I think I have said it before, but you can strip away a whole load of circumstances surrounding the whys and wherefores of who doped, how they did it, what the results would of been etc. but underlying all this is just a simple case of your heroes letting you down and you finding out that actually they are not very noble or genuine or even that nice really. I clearly blinkered myself a lot to how Armstrong treated those that he was essentially responsible for, as a team-mate, friend, employer, leader, husband and father, and it just saddens me that I have to admit that in this case at least he isn’t someone to look up to or help formulate our own behaviour or set our moral compass. It seems sugary and ridiculous now, but when I was recovering from Cancer, when I was struggling round another MTB trail with my friends waiting what felt like hours for me to catch up, I would think “Armstrong must have felt like that, and look at him now, I might not be able to win the tour, but I can finish this sodding climb!” . So now it is just hard to face up to the fact that I was hoodwinked into believing that he was someone to place that type of respect in when if I had know the real type of person he was I could still have admired his comeback and there’s no doubt he still had to train harder than many people can comprehend to win the hardest sporting event in the world….he just simply wasn’t a nice person whilst doing it.

There are some that say that you have to be that focused and ruthless to be a true champion, but arguably Armstrong is not a champion anymore, and having met Sir Chris Hoy amongst many other World and Olympic Champions, I know this is a fallacy. Yes, you need to be dedicated, single-minded, sometimes selfish….but many of our champions can do this whilst still being humble, down to earth, approachable and wouldn’t dream of bullying members of their team or their friends.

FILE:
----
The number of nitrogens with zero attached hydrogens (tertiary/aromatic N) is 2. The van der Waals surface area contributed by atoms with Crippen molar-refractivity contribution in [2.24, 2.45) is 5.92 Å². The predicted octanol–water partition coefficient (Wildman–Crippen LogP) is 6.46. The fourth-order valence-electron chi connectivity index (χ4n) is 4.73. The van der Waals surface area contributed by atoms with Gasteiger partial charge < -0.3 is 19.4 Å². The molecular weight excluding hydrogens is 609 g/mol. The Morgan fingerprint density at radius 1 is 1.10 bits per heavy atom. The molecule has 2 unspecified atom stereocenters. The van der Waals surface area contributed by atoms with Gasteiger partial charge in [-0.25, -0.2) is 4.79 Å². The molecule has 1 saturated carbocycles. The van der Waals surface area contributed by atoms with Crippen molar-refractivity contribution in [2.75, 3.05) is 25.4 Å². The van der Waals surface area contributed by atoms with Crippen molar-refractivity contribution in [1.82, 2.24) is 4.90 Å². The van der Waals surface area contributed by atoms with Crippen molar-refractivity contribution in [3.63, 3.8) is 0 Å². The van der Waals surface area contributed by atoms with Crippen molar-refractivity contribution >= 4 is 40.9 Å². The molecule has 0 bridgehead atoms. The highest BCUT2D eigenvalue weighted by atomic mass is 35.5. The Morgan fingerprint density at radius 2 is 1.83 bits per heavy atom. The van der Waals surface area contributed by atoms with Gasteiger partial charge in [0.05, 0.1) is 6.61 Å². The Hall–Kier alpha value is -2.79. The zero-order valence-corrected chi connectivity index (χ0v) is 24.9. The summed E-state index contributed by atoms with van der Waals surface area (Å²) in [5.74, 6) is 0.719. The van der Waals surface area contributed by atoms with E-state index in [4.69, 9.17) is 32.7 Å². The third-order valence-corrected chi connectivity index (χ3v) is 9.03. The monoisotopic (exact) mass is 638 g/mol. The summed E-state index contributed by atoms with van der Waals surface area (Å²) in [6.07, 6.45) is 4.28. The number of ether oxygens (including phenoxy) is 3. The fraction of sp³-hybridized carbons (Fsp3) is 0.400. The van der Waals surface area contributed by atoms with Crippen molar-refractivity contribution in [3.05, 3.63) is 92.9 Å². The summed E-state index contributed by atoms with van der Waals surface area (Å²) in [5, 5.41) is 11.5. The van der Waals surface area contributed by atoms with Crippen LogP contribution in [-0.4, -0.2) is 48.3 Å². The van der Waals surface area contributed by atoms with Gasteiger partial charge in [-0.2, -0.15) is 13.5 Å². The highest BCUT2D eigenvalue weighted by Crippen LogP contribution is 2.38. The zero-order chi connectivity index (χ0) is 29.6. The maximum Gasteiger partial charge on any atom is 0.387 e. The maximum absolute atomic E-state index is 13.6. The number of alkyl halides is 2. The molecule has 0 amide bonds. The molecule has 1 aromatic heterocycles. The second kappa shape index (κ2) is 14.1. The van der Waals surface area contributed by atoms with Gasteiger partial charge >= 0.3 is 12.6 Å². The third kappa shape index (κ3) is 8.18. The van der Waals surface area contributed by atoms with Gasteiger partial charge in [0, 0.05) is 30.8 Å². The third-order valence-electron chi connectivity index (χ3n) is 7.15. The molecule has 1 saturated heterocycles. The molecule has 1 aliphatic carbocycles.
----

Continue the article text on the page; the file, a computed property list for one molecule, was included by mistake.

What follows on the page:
So to sum up, it’s time to find yourself some new inspiration. With that in mind, check out this video about the most inspirational men (and I say Men because they are bigger men than I have seen some adults behaving recently). If you need to re-affirm your belief in sport and the good it can do, watch this……


Thanks for reading….there’s a lot of other thoughts but those are the ones I’ve managed to drag out into text!


Showing 2 comments
  • Lorraine Broadhurst

    Someone gave me a copy of ‘Its not about the bike’ whilst I was going through my own complex cancer diagnosis. It gave me hope that there was life after cancer and it was possible to come back I also felt let down when he finally admitted to the allegations which he had denied for so long.

  • Lorraine Broadhurst

    Someone gave me a copy of ‘Its not about the bike’ whilst I was going through my own complex cancer diagnosis. It gave me hope that there was life after cancer and it was possible to come back I also felt let down when he finally admitted to the allegations which he had denied for so long.